- The Washington Times - Tuesday, March 2, 2010

Senate Republicans now are battling publicly with Sen. Jim Bunning to try to force him to relent and allow an extension of unemployment benefits and other government aid that lapsed over the weekend.

Facing a potential backlash over the actions by Mr. Bunning, Kentucky Republican, many of his fellow GOP members are seeking to distance themselves and make clear he’s acting on his own.

“I hope that we can act together for the American people,” said Sen. Susan Collins, Maine Republican, who on Tuesday tried to force Mr. Bunning’s hand. “This issue is so important to senators on both sides of the aisle.”

Mr. Bunning, who is not running for re-election, single-handedly has been holding up a 30-day extension of unemployment benefits, federal aid for health insurance coverage for the unemployed, highway funding and other elements for nearly a week, demanding that his fellow lawmakers find a way to pay for the billions of dollars of temporary spending included in the bill.

For most of that time it had been Mr. Bunning battling Democrats, and Senate Majority Leader Harry Reid in particular, but on Tuesday morning that battle broadened to include Republicans, with Miss Collins’ request that the bill be passed.

Mr. Bunning says he wants to find a way to pay for the extensions, and said Mr. Reid, Nevada Democrat, has plenty of parliamentary tools if he really wants to end the impasse. Mr. Reid could file “cloture,” a technique that could force a final up-or-down vote, and Mr. Bunning said he’s certain Mr. Reid would win those votes.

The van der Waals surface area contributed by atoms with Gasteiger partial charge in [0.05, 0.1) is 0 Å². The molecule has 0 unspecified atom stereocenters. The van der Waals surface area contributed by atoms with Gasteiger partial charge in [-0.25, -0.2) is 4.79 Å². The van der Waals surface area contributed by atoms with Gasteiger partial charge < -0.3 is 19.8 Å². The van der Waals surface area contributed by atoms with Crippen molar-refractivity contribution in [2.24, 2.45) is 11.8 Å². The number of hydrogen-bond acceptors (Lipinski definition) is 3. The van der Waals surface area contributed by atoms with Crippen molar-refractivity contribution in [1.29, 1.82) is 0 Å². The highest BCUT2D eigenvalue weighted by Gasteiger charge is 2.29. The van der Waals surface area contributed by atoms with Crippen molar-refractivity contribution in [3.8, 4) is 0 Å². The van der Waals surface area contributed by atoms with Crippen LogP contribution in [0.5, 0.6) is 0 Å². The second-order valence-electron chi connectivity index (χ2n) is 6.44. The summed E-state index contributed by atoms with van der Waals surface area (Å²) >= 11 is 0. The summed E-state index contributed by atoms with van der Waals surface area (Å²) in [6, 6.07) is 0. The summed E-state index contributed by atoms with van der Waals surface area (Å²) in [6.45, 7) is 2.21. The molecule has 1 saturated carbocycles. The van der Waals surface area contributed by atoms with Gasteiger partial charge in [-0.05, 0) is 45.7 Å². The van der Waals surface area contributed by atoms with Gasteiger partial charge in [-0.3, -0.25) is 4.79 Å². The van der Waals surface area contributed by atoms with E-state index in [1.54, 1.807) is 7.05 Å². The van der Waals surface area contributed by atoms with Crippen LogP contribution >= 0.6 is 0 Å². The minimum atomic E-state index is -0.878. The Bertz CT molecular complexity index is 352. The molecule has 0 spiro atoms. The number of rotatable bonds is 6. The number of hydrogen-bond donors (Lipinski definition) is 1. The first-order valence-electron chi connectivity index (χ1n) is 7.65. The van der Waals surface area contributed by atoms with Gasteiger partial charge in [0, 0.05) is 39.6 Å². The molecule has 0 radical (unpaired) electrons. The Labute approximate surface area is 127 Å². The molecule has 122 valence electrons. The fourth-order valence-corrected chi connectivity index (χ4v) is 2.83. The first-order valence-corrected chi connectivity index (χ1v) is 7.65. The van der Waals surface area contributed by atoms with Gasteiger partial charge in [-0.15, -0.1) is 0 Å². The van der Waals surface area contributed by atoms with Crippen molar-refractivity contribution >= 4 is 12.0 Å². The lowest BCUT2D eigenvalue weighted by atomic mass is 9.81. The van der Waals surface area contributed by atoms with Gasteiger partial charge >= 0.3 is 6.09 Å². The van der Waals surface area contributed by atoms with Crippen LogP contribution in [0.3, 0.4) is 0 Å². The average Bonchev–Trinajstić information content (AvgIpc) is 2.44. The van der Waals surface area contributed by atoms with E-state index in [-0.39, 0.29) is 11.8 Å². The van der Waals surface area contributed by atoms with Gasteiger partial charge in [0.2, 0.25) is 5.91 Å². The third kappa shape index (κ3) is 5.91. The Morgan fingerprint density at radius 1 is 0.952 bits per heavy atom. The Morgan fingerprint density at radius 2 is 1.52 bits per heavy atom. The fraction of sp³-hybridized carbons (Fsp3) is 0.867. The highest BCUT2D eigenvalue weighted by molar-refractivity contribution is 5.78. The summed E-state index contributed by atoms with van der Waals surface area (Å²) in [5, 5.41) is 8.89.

But Mr. Reid said he shouldn’t have to put in that amount of time on the bill.

“I’ll defend him on a lot of things, but not on this. He’s very out of line,” Mr. Reid said.

Democratic campaigners have been blasting Republicans for the blockade, arguing that thousands of highway inspectors have been furloughed, halting construction jobs across the country; that hundreds of thousands of unemployed people have lost benefits; and that doctors are having to turn away Medicare patients because their reimbursement payments have dropped.

The debate has turned personal, with Mr. Bunning and Mr. Reid trading charges of hypocrisy and Mr. Bunning hinting at a dark side to the issue when he read a letter from a constituent praising his lone stance. Mr. Bunning said he would read only the constituent’s first name, “for security reasons.”

Democrats couldn’t seem to decide whether to blame Mr. Bunning alone or Republicans more broadly.

“The obstruction of a single Republican senator,” is how Sen. Patty Murray, Washington Democrat, described the standoff.

But Mr. Reid blamed the broader Republican conference in the Senate, arguing the GOP minority all should be working to advance the emergency aid.

For their part, some Republicans seem conflicted. Sen. Jon Kyl, Arizona Republican, defended some of Mr. Bunning’s complaints on the chamber floor Monday, while Senate Minority Leader Mitch McConnell, Kentucky’s other Republican senator, has been silent.

Mr. McConnell was absent from the floor Monday when Mr. Bunning was explaining his objections, but he was on the floor Tuesday morning. Mr. McConnell didn’t acknowledge the back and forth over the bill, instead using his designated time as Republican leader to complain about Democrats’ health care bill.

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